Hello, humans. It’s been a while since our last entry. It’s been a very very busy first half of the year for us with all the new projects, clients, and even new offerings we’re managing along with, of course, our beloved early adopters. (Thank you!). As we enjoy and experience growth beyond our initial expectations and projections last year, it has become a top priority for us this year (our 3rd) to invest even more in optimizing our operations. Both to maintain and continually improve the quality of our services. For sure.
Working as a Human Agency
As you may have read in a previous story about our identity as a human agency and our processes anchoring on design thinking, we want to make sure that our offerings are really affordable and accessible to the humans we work with. And definitely, that can only be possible if our business is sustainable. Regardless of the fancy ideas or breakthrough tech we talk about, all of these things won’t matter if we’re not running a lean and agile organization.
Doing the Actual Work for Our Work
Personally, I think overly romanticizing a business without actually doing the work and crunching the numbers could be very dangerous. We’ve seen a lot of high-value public companies experience this over the past few years. Like WeWork, Theranos, and so much more. So many tech companies eventually had to do massive layoffs just to continue keeping their lights on. Definitely, we do believe that a company’s mission, vision, and values are very important. But without accompanying it with actual work and anchoring it to reality, those things are just gonna be words written on fancy paper.
Oof. I think I overextended the supposed length of my context-setting. Anyway, the point is: we really believe that fine-tuning operations even at a very early stage of a company is very important to ensure sustainability and continuity of a long-term plan. (That’s of course if there were really plans in the first place. *Ehem* WeWork *Ehem* Fyre). That being said, we wanted to share a few things we’re also trying to make sure we have as we build the foundations of our growing company.
As we discussed in another story about Why ERP Implementations Fail, technology alone can’t really solve key issues. Here are 3 P’s We Think are Essential in Any Operations.
The 3 Essential P’s of Work
Policies, Processes, and Procedures. Every Monday, we have a knowledge-sharing session where members of the team provide lightning talks to the team about stuff from their work that can be useful to other divisions or departments. Last time, it was our Chief Dedication Officer, Jillian, who shared her knowledge about the 3Ps. She’s the one who’s also designing and organizing our overall operations + ERP Projects and definitely, without her getting involved during the earliest stages of our company, we wouldn’t have been growing like this. So definitely, we listen to her when she talks about our operations.
So what’s the difference between Policies, Processes, and Procedures?
Essentially, these are usually the sequence of activities and documents a team creates to make sure that the ways of work are clearly defined within the operations. Having these kinds of documents within the team makes it easier to assign tasks with minor supervision whether it be for internal staff or even for external contractors or consultants. It allows a more secure and sustainable means of communication, collaboration, critical thinking, and creativity. The 4 C’s of 21st Century Living and Learning.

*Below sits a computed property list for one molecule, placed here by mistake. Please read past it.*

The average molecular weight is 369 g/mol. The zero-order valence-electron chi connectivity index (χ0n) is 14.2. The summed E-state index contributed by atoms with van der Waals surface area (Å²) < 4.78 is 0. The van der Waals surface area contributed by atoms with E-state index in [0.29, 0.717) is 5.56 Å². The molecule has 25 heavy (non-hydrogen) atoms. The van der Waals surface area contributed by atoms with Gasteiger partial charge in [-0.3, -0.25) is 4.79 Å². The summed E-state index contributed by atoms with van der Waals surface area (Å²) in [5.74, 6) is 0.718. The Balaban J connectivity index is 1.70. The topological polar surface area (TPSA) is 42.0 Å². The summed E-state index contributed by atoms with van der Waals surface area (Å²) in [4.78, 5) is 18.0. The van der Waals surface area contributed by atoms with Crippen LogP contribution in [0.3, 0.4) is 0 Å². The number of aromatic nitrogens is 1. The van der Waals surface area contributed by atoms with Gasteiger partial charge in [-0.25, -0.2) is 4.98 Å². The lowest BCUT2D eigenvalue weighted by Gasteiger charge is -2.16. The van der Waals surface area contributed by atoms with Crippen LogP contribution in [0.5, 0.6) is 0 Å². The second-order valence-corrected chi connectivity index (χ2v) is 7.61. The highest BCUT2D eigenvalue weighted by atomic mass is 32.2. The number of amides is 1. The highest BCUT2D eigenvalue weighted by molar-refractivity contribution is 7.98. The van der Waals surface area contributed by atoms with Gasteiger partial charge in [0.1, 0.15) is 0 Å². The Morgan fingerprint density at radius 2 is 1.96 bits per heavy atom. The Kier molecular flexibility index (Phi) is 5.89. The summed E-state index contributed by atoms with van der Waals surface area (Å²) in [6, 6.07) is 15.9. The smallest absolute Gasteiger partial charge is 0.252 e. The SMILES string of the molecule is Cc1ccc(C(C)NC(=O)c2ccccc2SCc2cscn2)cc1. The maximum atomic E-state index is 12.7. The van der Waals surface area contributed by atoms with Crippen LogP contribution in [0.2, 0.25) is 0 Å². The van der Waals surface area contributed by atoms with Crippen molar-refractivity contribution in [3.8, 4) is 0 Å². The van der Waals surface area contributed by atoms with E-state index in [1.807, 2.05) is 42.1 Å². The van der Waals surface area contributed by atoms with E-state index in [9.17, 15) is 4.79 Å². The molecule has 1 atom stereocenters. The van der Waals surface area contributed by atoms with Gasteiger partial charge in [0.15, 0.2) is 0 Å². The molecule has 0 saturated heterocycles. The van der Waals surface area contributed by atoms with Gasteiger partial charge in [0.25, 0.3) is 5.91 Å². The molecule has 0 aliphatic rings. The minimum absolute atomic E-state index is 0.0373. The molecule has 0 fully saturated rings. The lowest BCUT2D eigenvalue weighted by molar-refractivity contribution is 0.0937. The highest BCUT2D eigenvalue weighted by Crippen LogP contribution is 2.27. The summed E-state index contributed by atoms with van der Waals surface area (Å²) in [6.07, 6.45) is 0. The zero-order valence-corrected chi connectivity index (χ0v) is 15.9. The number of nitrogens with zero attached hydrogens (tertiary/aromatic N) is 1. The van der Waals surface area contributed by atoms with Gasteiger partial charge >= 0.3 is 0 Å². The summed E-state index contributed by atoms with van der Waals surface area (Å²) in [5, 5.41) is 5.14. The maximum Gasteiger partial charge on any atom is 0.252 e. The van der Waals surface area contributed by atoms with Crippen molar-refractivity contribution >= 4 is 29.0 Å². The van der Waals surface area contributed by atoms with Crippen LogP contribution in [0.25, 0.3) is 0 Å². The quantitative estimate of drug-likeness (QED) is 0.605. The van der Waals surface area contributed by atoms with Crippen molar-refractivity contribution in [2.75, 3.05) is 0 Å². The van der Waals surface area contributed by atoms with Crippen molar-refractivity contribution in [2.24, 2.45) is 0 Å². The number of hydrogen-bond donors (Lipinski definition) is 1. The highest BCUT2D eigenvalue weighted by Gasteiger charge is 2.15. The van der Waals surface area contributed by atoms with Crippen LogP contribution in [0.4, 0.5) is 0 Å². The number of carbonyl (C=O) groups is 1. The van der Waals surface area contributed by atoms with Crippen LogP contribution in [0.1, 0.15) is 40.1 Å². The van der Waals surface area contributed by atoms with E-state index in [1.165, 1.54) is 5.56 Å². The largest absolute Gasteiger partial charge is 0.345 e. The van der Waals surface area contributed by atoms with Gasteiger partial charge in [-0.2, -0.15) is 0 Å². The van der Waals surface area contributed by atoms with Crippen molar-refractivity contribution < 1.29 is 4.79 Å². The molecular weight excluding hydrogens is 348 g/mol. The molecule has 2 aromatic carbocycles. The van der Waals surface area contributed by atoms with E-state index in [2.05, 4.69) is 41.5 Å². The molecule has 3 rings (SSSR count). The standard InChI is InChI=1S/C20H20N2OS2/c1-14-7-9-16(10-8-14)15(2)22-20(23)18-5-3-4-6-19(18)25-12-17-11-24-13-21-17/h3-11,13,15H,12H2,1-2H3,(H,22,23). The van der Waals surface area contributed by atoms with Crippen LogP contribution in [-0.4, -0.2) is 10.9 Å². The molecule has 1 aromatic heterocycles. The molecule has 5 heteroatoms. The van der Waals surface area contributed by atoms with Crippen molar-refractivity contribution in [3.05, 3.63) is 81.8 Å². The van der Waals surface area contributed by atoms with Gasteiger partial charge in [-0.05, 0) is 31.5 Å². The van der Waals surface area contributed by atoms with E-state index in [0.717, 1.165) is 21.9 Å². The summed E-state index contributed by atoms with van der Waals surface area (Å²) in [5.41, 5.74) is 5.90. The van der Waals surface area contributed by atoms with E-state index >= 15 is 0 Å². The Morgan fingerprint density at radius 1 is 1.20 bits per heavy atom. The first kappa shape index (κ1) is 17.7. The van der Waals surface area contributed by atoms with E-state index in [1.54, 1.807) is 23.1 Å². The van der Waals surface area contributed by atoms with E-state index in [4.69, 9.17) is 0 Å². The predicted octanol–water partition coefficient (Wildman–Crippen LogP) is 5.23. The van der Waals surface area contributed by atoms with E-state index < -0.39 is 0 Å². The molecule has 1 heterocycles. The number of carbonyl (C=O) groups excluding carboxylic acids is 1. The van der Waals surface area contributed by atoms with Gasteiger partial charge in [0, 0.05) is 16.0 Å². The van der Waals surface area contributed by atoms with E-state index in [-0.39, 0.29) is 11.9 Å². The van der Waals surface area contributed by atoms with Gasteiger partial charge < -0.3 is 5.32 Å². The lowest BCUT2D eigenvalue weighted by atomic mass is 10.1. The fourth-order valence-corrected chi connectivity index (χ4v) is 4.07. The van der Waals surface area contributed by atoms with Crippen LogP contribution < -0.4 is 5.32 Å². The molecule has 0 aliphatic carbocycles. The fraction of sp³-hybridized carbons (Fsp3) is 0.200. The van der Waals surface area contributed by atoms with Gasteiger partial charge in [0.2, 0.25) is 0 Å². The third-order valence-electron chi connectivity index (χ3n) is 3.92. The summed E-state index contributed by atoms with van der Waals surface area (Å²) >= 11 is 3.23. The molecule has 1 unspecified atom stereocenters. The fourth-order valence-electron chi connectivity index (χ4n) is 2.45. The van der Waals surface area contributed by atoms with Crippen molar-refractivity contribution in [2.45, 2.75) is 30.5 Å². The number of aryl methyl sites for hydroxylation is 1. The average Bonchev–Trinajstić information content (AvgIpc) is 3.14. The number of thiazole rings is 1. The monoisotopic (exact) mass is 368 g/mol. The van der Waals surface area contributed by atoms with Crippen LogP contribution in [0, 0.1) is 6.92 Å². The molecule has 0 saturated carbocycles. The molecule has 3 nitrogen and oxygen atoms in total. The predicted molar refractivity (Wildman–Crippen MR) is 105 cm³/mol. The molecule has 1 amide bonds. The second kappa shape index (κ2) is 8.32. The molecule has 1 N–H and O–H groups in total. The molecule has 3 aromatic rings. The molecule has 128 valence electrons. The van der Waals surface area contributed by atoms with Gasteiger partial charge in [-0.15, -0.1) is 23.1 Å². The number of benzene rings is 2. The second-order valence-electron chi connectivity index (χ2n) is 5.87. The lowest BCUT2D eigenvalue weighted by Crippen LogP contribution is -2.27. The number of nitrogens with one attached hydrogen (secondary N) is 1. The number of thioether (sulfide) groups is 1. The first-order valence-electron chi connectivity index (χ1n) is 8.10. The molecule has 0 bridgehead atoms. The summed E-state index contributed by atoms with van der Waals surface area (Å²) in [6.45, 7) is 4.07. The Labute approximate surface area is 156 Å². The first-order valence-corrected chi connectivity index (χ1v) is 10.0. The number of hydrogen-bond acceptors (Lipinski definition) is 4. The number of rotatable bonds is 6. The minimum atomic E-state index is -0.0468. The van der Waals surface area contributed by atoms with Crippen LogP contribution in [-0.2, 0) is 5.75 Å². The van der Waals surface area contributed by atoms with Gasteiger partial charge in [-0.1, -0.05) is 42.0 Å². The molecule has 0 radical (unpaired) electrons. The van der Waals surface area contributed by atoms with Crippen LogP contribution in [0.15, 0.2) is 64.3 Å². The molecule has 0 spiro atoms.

A policy sets out the strategic direction of the organization. Policies are the rules and regulations of your company. These guidelines are used to ensure consistency and compliance throughout your organization. Policies tell employees the what, who, why, or when behind your business’s operations. Policies tell the employee what’s allowed and what’s not allowed as well as when it might be allowed. More specifically, a policy tells employees:
- What the policy is and its classification
- Who is responsible for completing and enforcing a policy
- Why a policy is required
- When a policy needs to be used and enforced
- Customer Service Policy and Procedure
- Product Development Policy and Procedure
- Performance Review Policies
- Employment Policies
- Purchasing Policies
- Accounting Policy and Procedure
- Information Security Policy and Procedure
- Safeguarding Customer Information Policy and Procedure
It can also be based on the 7 main categories of the 9001:2015 (Quality Management)
- Context of the Organization
- Performance evaluation
The ISO definition of a process is: “A process is a set of inter-related activities that turn inputs into outputs” A process is a big picture look at everything that needs to be done. Think of your processes as your roadmaps for what your employees need to do. With a process, you know:
- Who is responsible for each part of the process
- What needs to be done (overview of complete task)
- In which specific order the tasks need to be completed
the procedure is where you get into the details. Procedures become the detailed instructions
A procedure — also known as Standard Operating Procedures (SOP) — is the step-by-step instructions for each individual task.
Here are the usual SOP formats:
- Step-by-Step Checklists
- Hierarchical Steps
Like any work, optimizing operations start by communicating the intent and objectives of the initiative. Proper discussions trigger cohesive collaboration, enabling critical thinking within the team and enhancing the creativity of the overall output. These 3P’s allow teams to have proper contingencies to make sure no one’s left behind and everyone gets to move forward together.
And of course, with proper Policies, Processes, and Procedures, you can now start automating and systematizing things even more with an all-in-one platform to manage and monitor your business essentials. Check out how ERP Services can help you enhance efficiency and productivity.